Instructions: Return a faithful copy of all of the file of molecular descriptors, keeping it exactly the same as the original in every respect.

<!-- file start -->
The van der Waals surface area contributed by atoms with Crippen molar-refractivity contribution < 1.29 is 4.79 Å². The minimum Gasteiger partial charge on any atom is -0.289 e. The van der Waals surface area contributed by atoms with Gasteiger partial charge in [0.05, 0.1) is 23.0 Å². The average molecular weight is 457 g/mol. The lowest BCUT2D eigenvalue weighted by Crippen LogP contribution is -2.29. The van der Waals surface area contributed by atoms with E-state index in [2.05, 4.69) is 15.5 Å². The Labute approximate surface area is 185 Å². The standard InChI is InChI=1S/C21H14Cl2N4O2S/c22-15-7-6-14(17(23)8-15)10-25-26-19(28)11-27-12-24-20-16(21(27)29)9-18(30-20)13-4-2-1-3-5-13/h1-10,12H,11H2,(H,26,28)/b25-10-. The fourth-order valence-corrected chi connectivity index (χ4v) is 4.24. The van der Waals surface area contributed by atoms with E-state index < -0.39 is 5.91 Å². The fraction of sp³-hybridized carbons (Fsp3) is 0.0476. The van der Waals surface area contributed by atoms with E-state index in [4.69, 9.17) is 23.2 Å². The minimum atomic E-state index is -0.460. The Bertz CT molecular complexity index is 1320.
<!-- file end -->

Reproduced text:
The van der Waals surface area contributed by atoms with Crippen molar-refractivity contribution < 1.29 is 4.79 Å². The minimum Gasteiger partial charge on any atom is -0.289 e. The van der Waals surface area contributed by atoms with Gasteiger partial charge in [0.05, 0.1) is 23.0 Å². The average molecular weight is 457 g/mol. The lowest BCUT2D eigenvalue weighted by Crippen LogP contribution is -2.29. The van der Waals surface area contributed by atoms with E-state index in [2.05, 4.69) is 15.5 Å². The Labute approximate surface area is 185 Å². The standard InChI is InChI=1S/C21H14Cl2N4O2S/c22-15-7-6-14(17(23)8-15)10-25-26-19(28)11-27-12-24-20-16(21(27)29)9-18(30-20)13-4-2-1-3-5-13/h1-10,12H,11H2,(H,26,28)/b25-10-. The fourth-order valence-corrected chi connectivity index (χ4v) is 4.24. The van der Waals surface area contributed by atoms with E-state index < -0.39 is 5.91 Å². The fraction of sp³-hybridized carbons (Fsp3) is 0.0476. The van der Waals surface area contributed by atoms with E-state index in [4.69, 9.17) is 23.2 Å². The minimum atomic E-state index is -0.460. The Bertz CT molecular complexity index is 1320.